• What are the top ten positive interactions with bacteria?


Negative Interactions

  • How is metabolism and structure related to negative interactions?
  • How are negative interactions prevented?

(from a macrobiotic to molecular perspectives)


Topic Five: Playing with critters!

  • What is the criteria for sanitary technique?
  • How can metabolic activities be used make observations about bacteria?
  • What simple tests and ideas can we create?


Topic Six: Creating a testable experiment!

  • You will be responsible for creating an experiment!



Bacteria Notes:

Part One: Unity and Diversity

Ways to classify bacteria

  • Shape and size
  • Gram positive and Gram negative
  • Metabolism (include respiration and food source)
  • Archeo and Eubacteria


  1. Size and Shape
  • Bacteria were first described by Leeuwenhoek in 1677 after he had invented the compound microscope.
  • Bacteria range in size from about 1 to 10 um long by about 0.2 to 0.3 um across (1 um = .001 mm).


Most true bacteria come in one of three different shapes:

(1) Rod shaped: Bacillus(i) [filaments or single].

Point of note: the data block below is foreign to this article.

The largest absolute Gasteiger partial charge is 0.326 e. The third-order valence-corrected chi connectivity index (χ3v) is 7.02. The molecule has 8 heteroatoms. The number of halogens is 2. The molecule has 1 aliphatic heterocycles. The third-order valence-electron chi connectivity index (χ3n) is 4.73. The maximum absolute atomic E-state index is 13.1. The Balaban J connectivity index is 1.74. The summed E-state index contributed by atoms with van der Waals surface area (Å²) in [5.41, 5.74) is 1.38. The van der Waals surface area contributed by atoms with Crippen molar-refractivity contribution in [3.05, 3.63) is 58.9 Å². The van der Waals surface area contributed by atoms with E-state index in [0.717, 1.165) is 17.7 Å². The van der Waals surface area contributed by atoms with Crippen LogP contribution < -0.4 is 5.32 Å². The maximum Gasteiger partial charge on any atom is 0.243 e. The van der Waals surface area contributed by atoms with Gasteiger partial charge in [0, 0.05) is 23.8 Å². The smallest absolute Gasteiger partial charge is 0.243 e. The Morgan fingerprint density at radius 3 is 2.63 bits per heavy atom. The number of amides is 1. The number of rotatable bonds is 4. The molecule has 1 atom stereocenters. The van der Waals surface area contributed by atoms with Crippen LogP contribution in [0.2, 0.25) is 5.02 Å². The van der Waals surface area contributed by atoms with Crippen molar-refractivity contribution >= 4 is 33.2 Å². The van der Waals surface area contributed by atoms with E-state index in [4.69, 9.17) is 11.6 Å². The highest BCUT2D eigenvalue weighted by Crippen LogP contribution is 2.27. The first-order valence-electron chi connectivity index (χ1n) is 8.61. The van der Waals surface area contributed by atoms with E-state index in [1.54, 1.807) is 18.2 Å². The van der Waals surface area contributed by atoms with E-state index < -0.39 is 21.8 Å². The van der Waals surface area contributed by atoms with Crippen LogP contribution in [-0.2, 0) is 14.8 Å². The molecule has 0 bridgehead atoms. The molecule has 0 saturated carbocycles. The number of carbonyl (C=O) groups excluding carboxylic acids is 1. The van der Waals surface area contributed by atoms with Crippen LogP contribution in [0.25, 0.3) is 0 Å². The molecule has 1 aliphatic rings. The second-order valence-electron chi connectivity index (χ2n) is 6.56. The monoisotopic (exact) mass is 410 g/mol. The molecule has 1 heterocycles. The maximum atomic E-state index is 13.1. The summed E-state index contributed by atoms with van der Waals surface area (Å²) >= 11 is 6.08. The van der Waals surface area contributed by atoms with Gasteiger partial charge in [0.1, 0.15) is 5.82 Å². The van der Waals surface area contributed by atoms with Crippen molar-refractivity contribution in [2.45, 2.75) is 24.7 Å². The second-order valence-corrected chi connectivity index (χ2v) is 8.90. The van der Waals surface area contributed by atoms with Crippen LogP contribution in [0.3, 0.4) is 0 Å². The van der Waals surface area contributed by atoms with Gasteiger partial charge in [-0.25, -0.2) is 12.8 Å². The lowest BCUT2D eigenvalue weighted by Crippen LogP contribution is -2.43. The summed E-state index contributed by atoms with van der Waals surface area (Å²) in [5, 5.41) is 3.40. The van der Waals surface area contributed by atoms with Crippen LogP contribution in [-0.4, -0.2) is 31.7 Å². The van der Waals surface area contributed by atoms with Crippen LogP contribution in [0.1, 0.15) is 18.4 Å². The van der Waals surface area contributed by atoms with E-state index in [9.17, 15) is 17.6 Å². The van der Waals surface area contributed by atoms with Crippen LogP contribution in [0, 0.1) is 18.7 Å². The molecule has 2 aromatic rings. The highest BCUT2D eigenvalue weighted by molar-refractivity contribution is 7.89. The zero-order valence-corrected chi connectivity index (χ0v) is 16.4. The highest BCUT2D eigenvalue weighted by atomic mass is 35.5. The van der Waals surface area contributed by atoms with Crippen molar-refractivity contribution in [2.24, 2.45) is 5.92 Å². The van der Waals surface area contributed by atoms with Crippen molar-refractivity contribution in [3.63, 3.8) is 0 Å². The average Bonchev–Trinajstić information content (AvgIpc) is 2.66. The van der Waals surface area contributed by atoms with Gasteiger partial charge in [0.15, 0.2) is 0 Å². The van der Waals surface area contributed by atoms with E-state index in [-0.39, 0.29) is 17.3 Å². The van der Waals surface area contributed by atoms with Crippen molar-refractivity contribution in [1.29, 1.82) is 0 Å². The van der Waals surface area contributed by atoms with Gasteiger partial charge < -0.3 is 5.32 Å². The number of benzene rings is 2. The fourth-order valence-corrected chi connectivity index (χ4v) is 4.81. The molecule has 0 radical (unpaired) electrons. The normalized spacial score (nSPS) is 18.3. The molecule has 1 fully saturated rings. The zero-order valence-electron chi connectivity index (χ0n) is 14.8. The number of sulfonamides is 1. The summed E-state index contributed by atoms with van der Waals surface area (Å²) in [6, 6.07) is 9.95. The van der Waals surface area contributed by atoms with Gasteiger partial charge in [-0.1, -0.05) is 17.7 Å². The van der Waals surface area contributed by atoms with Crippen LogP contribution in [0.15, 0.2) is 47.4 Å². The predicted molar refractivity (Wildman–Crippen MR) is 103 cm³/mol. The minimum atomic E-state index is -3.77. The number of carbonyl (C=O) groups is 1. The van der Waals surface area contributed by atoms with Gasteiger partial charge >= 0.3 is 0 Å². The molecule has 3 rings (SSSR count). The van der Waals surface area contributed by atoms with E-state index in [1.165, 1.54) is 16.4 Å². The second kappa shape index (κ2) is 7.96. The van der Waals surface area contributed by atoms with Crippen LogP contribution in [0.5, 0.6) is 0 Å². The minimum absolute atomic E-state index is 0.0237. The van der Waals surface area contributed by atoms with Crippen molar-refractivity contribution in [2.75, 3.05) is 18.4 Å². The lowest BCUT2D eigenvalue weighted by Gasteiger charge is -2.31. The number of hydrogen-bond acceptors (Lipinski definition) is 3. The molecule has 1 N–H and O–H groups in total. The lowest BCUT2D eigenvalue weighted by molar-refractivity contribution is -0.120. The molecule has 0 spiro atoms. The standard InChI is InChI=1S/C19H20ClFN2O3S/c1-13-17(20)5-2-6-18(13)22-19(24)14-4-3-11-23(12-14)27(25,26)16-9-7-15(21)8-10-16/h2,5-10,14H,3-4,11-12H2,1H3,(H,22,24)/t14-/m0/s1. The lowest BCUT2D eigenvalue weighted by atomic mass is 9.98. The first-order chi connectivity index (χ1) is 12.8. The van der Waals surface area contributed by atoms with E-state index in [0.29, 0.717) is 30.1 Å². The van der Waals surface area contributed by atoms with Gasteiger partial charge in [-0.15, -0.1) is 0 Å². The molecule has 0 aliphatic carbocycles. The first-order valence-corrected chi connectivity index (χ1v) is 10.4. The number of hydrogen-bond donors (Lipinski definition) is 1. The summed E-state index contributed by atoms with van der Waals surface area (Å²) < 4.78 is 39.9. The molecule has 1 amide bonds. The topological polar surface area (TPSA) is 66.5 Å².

(2) Spherical shaped: Coccus(i) [pairs, chains, groups or single].

(3) Spiral shaped: Spirillum(a) [seldom in colonies]

Some bacteria tend to form groups:

Diplococci are pairs of spherical shaped bacteria

Streptococci are chains of spherical shaped bacteria

Staphylococci are clusters of spherical shaped bacteria


B: Gram positive and Gram negative


The term gram positive or negative, refers to both a staining proccess and specific structure of bacterial cell membranes or wall. The gram staining method is one of the more important techniques in microbiology. Yet one has to realize that this technique is not 100 percent fool proof. Differences in results can be due to type of stains and age of bacteria.

  • The staining process follows the following protocal:
  • Heat fix bacteria to slide
  • Stain with purple dye (crystal violet), rinse with distilled water